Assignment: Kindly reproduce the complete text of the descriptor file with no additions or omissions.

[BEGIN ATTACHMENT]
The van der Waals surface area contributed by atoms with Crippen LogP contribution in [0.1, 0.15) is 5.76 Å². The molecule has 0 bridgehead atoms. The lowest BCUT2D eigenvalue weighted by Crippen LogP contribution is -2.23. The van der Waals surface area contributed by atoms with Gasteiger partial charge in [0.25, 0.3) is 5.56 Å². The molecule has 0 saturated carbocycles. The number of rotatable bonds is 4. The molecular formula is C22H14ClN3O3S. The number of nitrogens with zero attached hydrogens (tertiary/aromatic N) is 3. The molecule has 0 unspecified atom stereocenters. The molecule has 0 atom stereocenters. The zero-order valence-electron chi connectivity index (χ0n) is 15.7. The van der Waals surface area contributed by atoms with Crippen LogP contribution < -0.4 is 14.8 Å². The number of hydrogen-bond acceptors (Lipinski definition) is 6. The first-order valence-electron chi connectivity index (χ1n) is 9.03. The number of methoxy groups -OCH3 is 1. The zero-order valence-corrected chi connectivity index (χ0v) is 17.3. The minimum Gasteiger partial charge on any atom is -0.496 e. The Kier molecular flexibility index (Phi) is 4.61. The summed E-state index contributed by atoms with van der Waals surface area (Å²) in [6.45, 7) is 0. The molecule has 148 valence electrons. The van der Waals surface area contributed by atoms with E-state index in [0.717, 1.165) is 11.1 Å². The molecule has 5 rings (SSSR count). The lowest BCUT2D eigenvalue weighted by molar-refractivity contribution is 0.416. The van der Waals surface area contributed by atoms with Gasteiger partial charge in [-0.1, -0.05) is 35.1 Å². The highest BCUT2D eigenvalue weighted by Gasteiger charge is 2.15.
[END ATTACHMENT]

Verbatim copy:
The van der Waals surface area contributed by atoms with Crippen LogP contribution in [0.1, 0.15) is 5.76 Å². The molecule has 0 bridgehead atoms. The lowest BCUT2D eigenvalue weighted by Crippen LogP contribution is -2.23. The van der Waals surface area contributed by atoms with Gasteiger partial charge in [0.25, 0.3) is 5.56 Å². The molecule has 0 saturated carbocycles. The number of rotatable bonds is 4. The molecular formula is C22H14ClN3O3S. The number of nitrogens with zero attached hydrogens (tertiary/aromatic N) is 3. The molecule has 0 unspecified atom stereocenters. The molecule has 0 atom stereocenters. The zero-order valence-electron chi connectivity index (χ0n) is 15.7. The van der Waals surface area contributed by atoms with Crippen LogP contribution < -0.4 is 14.8 Å². The number of hydrogen-bond acceptors (Lipinski definition) is 6. The first-order valence-electron chi connectivity index (χ1n) is 9.03. The number of methoxy groups -OCH3 is 1. The zero-order valence-corrected chi connectivity index (χ0v) is 17.3. The minimum Gasteiger partial charge on any atom is -0.496 e. The Kier molecular flexibility index (Phi) is 4.61. The summed E-state index contributed by atoms with van der Waals surface area (Å²) in [6.45, 7) is 0. The molecule has 148 valence electrons. The van der Waals surface area contributed by atoms with E-state index in [0.717, 1.165) is 11.1 Å². The molecule has 5 rings (SSSR count). The lowest BCUT2D eigenvalue weighted by molar-refractivity contribution is 0.416. The van der Waals surface area contributed by atoms with Gasteiger partial charge in [-0.1, -0.05) is 35.1 Å². The highest BCUT2D eigenvalue weighted by Gasteiger charge is 2.15.